In many parts of India, the arrival of a baby girl calls for mourning rather than celebration. Abandoning them at birth or marrying them off as children is common practice. Looked upon as huge economic burden, it is hardly surprising that many families in India don't see the point in investing in their girls' education and do not send them to school.
The True Picture
Government of India statistics reveal that only 3 out of 10 girls who enter class 1 complete class 10. While enrolment rates of girls are improving marginally in India, dropout levels remain alarmingly high. At primary school level, over 45% of girls dropout of school and this increases to over 73% by the time the child has reached class 10. Research has shown that reasons for this dropout may be as minor as the girl child not being able to afford a school dress/uniform to go to school and could also include more complex factors like girls taking on the responsibility of household chores at a very young age as a result of gender stereotyping.
Why should women be educated?
Successful education of the girl child has been repeatedly acknowledged as an effective mechanism to break this inter-generational cycle of poverty, social norms, myths and social evils. Research conducted in developing countries has shown that a literate female population is linked to reduction in population growth rates. On the other hand, illiteracy breeds ignorance and fear that only increases her vulnerability to be exposed to lifelong abuse, suppression and exploitation.
This is where we step in
The programme selects girls based on multiple criteria including enrollment in government schools, family income, parents' educational background, social background and the child's aptitude. A comprehensive sponsorship is created to take care of a range of their educational requirements, providing not only academic support that enables them to make a success of their schooling experience but also material support including uniforms, school bags, shoes, socks etc. to enable the girl child to go to school with dignity. The material kit is ceremonially handed over to each child at the beginning of the academic year. Our Nanhi Kalis receive academic support through a 1-2 hour class conducted before or after school hours called the Academic Support Centre, where concepts in Maths, Science and Language are taught to bridge the gaps in learning and enable children to attain grade-specific competency levels. The teaching methodology includes the extensive use of innovative teaching tools and activities such as storytelling, group games, etc. which make learning not only meaningful but also fun. Our team also works closely with parents and the community to sensitize them on gender equity, the importance of education and changes they will witness in Nanhi Kalis with education. This is essentially done to ensure that the Nanhi Kalis do not drop out of school.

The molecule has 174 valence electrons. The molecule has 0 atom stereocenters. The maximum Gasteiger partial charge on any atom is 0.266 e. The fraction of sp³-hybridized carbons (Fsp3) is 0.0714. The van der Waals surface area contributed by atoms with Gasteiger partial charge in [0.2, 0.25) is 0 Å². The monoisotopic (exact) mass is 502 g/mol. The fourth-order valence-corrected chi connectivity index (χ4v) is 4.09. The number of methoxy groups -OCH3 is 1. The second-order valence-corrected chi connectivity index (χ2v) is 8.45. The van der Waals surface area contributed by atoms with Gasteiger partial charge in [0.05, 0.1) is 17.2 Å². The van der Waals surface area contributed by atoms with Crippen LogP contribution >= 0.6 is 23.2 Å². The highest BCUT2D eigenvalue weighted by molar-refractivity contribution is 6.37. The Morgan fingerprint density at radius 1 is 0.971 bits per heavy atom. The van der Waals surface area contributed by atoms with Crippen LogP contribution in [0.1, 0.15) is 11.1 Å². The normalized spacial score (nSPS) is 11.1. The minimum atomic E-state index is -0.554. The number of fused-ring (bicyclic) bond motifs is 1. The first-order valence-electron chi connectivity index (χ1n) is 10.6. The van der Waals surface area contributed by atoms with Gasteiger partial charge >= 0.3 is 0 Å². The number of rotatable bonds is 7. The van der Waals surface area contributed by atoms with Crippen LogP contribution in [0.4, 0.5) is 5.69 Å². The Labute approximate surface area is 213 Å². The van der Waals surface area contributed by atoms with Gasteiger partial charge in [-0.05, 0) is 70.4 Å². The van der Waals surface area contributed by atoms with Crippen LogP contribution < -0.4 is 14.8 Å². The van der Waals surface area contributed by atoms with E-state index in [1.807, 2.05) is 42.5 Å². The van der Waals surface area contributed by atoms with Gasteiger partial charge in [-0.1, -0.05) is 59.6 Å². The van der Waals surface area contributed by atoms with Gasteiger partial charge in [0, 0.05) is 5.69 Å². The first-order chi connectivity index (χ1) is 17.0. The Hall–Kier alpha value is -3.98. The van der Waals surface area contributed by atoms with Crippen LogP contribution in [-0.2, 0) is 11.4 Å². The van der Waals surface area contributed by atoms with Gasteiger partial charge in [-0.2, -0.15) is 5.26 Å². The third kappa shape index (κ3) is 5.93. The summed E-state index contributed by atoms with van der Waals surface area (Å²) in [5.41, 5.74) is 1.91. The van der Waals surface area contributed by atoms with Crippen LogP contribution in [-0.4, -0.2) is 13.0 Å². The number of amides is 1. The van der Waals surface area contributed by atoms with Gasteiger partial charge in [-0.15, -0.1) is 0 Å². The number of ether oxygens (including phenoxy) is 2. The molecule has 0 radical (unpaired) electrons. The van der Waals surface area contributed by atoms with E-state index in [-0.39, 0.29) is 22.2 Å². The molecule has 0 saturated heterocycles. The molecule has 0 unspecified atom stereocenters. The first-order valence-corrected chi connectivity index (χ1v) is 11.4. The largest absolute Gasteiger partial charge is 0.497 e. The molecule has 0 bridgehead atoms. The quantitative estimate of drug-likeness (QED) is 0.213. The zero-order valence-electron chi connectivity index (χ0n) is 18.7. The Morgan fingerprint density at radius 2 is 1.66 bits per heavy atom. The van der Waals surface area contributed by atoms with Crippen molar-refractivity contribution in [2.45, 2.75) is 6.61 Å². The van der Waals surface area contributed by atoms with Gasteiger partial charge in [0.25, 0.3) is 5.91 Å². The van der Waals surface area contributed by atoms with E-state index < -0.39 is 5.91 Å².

"Now we don't forget anything, because our kids can write it down for us"
"There's no more shyness; they make eye contact. They do everything by themselves".
"She can become a doctor, she can become an engineer, she can become a president, she can become a prime minister. And she can become wise". "I see no difference between my boy and my girl".
– say the parents of our Nanhi Kalis.
So what is our aim?
Our goal is to support the education of 100000 girls by 2013.
Who can participate?
Project Nanhi Kali is a participatory project where any individual or corporate can sponsor the education of a disadvantaged girl child at Rs. 2400 a year for a girl studying in primary class 1 - 5 and Rs. 3600 a year for a girl studying in secondary class 6 - 10.
Each Nanhi Kali donor receives a detailed profile of the girl they sponsor along with her photograph and progress report at six month intervals that keeps them updated of the progress of the Nanhi Kali they sponsor.